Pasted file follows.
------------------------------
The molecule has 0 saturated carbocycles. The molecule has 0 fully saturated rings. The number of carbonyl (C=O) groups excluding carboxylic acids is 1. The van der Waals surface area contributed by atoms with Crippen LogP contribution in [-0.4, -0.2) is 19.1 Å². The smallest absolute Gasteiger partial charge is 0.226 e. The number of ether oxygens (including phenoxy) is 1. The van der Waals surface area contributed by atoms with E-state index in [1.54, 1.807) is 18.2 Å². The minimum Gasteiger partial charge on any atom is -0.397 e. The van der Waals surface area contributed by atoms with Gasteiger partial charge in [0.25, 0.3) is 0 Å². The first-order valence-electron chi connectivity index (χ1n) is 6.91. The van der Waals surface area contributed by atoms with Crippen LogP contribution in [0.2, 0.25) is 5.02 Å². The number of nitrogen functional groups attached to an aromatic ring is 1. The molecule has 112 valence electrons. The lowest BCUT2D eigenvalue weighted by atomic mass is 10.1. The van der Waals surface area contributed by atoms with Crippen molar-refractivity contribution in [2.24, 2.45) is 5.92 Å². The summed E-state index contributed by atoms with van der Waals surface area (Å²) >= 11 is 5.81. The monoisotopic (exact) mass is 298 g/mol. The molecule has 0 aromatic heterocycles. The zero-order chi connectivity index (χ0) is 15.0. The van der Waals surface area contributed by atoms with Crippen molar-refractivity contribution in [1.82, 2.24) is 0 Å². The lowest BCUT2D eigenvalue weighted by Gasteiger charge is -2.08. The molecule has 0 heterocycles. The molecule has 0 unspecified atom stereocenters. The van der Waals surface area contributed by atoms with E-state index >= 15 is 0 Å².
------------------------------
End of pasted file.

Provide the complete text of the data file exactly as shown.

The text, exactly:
The molecule has 0 saturated carbocycles. The molecule has 0 fully saturated rings. The number of carbonyl (C=O) groups excluding carboxylic acids is 1. The van der Waals surface area contributed by atoms with Crippen LogP contribution in [-0.4, -0.2) is 19.1 Å². The smallest absolute Gasteiger partial charge is 0.226 e. The number of ether oxygens (including phenoxy) is 1. The van der Waals surface area contributed by atoms with E-state index in [1.54, 1.807) is 18.2 Å². The minimum Gasteiger partial charge on any atom is -0.397 e. The van der Waals surface area contributed by atoms with Gasteiger partial charge in [0.25, 0.3) is 0 Å². The first-order valence-electron chi connectivity index (χ1n) is 6.91. The van der Waals surface area contributed by atoms with Crippen LogP contribution in [0.2, 0.25) is 5.02 Å². The number of nitrogen functional groups attached to an aromatic ring is 1. The molecule has 112 valence electrons. The lowest BCUT2D eigenvalue weighted by atomic mass is 10.1. The van der Waals surface area contributed by atoms with Crippen molar-refractivity contribution in [2.24, 2.45) is 5.92 Å². The summed E-state index contributed by atoms with van der Waals surface area (Å²) >= 11 is 5.81. The monoisotopic (exact) mass is 298 g/mol. The molecule has 0 aromatic heterocycles. The zero-order chi connectivity index (χ0) is 15.0. The van der Waals surface area contributed by atoms with Crippen molar-refractivity contribution in [1.82, 2.24) is 0 Å². The lowest BCUT2D eigenvalue weighted by Gasteiger charge is -2.08. The molecule has 0 heterocycles. The molecule has 0 unspecified atom stereocenters. The van der Waals surface area contributed by atoms with E-state index >= 15 is 0 Å².